Thursday, February 7, 2013

Book Review- Blaze by Laurie Boyle Crompton

Current Giveaways- ARC of UNRAVEL ME by Mafi
Box of middle grade ARC's

My YA Friday is a little early this week due to a blog hop starting tomorrow. Today I have a review of Blaze by Laurie Boyle Crompton.

The Story-
Blaze spends most of her time driving around her younger brother and his friends. When she gets a break she reads and draws comic books. One day her brother's soccer coach Mark takes notice of Blaze on the sidelines, and a budding romance begins.

Blaze is so excited, and can't believe Mark, a popular guy at school, likes her. They become intimate on their second date, and Blaze thinks all is well. Until, she goes to school and Mark ignores her. What?

To get revenge, Blaze draws a comic about Mark the Shark and his hit and run behaviour. But, Mark retaliates with an indecent photo of Blaze, and the war begins. Blaze goes from Super Vigin Girl to Super Slut in one day, and the whole school judges her instantly. What can she do?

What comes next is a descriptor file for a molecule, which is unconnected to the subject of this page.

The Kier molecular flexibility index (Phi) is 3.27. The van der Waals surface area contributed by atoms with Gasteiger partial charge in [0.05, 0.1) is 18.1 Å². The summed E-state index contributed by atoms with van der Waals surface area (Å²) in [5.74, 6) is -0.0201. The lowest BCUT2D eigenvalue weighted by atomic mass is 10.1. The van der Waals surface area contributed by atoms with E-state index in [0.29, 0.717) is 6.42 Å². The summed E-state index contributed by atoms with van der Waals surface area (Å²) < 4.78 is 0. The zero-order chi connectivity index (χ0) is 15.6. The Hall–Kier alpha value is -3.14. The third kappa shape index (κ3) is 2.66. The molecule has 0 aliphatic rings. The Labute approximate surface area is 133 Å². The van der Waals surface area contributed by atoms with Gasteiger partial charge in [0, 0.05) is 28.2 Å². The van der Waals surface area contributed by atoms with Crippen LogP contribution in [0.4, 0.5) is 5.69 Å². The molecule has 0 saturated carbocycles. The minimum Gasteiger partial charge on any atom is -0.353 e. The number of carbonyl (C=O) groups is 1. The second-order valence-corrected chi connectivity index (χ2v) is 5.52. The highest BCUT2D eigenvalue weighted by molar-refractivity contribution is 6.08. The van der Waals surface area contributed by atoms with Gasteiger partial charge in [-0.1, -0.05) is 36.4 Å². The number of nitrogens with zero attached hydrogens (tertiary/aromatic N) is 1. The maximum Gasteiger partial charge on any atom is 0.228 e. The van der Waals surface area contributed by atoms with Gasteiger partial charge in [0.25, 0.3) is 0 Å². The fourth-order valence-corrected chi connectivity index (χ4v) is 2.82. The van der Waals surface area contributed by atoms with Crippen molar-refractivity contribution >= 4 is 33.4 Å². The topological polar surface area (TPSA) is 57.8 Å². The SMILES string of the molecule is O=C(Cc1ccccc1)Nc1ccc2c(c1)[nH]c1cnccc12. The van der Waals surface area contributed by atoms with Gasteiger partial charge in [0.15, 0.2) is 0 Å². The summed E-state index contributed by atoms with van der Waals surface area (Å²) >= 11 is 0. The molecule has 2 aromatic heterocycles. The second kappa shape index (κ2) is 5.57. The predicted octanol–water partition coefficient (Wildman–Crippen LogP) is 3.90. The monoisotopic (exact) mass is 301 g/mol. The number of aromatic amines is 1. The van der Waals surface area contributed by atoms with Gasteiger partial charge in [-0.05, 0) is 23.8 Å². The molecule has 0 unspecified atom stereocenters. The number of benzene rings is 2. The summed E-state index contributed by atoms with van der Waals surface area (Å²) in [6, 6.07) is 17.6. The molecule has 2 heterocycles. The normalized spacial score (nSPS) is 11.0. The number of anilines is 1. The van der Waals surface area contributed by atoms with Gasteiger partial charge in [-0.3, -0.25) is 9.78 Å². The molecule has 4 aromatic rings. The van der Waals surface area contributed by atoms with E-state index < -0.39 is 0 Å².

My Thoughts- 
This is a book for mature YA. The main topics are comics and sex. In fact, the first few chapters use the word penis so many times, I almost put the book down. But, I'm glad I kept going, because the story that evolved is deep and universal. Luckily the scene where Mark and Blaze have sex in the back of her minivan isn't too intense. What is intense are the results of Blaze's actions.

Blaze has her first time with Mark because she wants him to like her and be her boyfriend. I can see a lot of girls doing this exact same thing. The results are devastating, and the author does a great job portraying Blaze's slide into despair. There is a pregnancy scare, again another universal problem. And then there is the high school rumor mill that reves up and nearly destroys Blaze.

All through the book Blaze is one tough cookie. Even as the world crumbles around her, she keeps finding ways to pull herself back on top. She even has a great scene with her non-present father and his misplaced priorities.

Teens will relate to the frequent use of text messages as story, and also the vivid images of comic book characters that the author weaves through the plot. So, even though I enjoyed the book, I have to put this review out with a note of caution about theme.

1 comment:

  1. This was an excellent contemporary about mistakes and bullying. The comic book references and dialogue were clever and the characters were memorable. I highly recommend this book.